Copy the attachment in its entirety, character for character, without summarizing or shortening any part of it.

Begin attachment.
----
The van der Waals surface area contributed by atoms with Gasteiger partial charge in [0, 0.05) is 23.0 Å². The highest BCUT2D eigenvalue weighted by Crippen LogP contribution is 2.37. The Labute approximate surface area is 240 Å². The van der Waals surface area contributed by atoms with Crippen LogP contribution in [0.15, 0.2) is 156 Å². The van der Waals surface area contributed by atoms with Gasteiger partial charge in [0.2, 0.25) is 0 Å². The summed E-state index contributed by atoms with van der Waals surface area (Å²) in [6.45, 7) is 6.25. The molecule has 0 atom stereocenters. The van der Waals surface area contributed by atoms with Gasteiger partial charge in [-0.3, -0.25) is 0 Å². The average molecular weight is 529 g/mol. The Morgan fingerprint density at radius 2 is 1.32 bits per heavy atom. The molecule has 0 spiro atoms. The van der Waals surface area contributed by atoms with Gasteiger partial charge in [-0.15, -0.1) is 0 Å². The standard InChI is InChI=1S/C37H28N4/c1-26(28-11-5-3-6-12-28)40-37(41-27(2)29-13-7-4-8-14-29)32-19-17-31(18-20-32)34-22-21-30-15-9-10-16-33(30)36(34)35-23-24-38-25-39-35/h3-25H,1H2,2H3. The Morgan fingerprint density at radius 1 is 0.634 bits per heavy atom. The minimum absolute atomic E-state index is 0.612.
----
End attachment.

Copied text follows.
The van der Waals surface area contributed by atoms with Gasteiger partial charge in [0, 0.05) is 23.0 Å². The highest BCUT2D eigenvalue weighted by Crippen LogP contribution is 2.37. The Labute approximate surface area is 240 Å². The van der Waals surface area contributed by atoms with Crippen LogP contribution in [0.15, 0.2) is 156 Å². The van der Waals surface area contributed by atoms with Gasteiger partial charge in [0.2, 0.25) is 0 Å². The summed E-state index contributed by atoms with van der Waals surface area (Å²) in [6.45, 7) is 6.25. The molecule has 0 atom stereocenters. The van der Waals surface area contributed by atoms with Gasteiger partial charge in [-0.3, -0.25) is 0 Å². The average molecular weight is 529 g/mol. The Morgan fingerprint density at radius 2 is 1.32 bits per heavy atom. The molecule has 0 spiro atoms. The van der Waals surface area contributed by atoms with Gasteiger partial charge in [-0.15, -0.1) is 0 Å². The standard InChI is InChI=1S/C37H28N4/c1-26(28-11-5-3-6-12-28)40-37(41-27(2)29-13-7-4-8-14-29)32-19-17-31(18-20-32)34-22-21-30-15-9-10-16-33(30)36(34)35-23-24-38-25-39-35/h3-25H,1H2,2H3. The Morgan fingerprint density at radius 1 is 0.634 bits per heavy atom. The minimum absolute atomic E-state index is 0.612.